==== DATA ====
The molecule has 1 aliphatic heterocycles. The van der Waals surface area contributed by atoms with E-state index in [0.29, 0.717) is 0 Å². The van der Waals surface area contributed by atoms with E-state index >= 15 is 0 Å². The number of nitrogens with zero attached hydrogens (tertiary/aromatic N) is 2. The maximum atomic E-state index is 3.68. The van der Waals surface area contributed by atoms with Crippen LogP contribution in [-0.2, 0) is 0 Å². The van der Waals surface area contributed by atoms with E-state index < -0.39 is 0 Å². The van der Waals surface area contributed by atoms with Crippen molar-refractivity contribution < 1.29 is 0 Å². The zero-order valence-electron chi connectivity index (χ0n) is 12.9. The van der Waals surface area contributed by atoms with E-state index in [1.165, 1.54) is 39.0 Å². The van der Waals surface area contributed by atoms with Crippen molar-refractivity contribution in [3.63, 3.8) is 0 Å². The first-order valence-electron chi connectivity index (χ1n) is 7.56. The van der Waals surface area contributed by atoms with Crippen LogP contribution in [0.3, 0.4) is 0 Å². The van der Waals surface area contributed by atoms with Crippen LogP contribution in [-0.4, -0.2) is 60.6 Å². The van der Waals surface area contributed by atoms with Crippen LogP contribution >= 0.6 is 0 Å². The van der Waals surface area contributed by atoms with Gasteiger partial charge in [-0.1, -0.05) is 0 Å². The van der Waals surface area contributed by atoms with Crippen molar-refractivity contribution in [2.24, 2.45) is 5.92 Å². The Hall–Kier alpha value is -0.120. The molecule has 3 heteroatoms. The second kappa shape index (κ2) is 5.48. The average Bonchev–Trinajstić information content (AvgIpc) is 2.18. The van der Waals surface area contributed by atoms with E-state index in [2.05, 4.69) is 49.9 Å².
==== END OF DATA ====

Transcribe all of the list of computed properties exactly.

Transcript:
The molecule has 1 aliphatic heterocycles. The van der Waals surface area contributed by atoms with E-state index in [0.29, 0.717) is 0 Å². The van der Waals surface area contributed by atoms with E-state index >= 15 is 0 Å². The number of nitrogens with zero attached hydrogens (tertiary/aromatic N) is 2. The maximum atomic E-state index is 3.68. The van der Waals surface area contributed by atoms with Crippen LogP contribution in [-0.2, 0) is 0 Å². The van der Waals surface area contributed by atoms with E-state index < -0.39 is 0 Å². The van der Waals surface area contributed by atoms with Crippen molar-refractivity contribution < 1.29 is 0 Å². The zero-order valence-electron chi connectivity index (χ0n) is 12.9. The van der Waals surface area contributed by atoms with E-state index in [1.165, 1.54) is 39.0 Å². The van der Waals surface area contributed by atoms with Crippen molar-refractivity contribution in [3.63, 3.8) is 0 Å². The first-order valence-electron chi connectivity index (χ1n) is 7.56. The van der Waals surface area contributed by atoms with Crippen LogP contribution in [0.3, 0.4) is 0 Å². The van der Waals surface area contributed by atoms with Crippen LogP contribution in [-0.4, -0.2) is 60.6 Å². The van der Waals surface area contributed by atoms with Crippen LogP contribution >= 0.6 is 0 Å². The van der Waals surface area contributed by atoms with Gasteiger partial charge in [-0.1, -0.05) is 0 Å². The van der Waals surface area contributed by atoms with Crippen molar-refractivity contribution in [2.24, 2.45) is 5.92 Å². The Hall–Kier alpha value is -0.120. The molecule has 3 heteroatoms. The second kappa shape index (κ2) is 5.48. The average Bonchev–Trinajstić information content (AvgIpc) is 2.18. The van der Waals surface area contributed by atoms with E-state index in [2.05, 4.69) is 49.9 Å².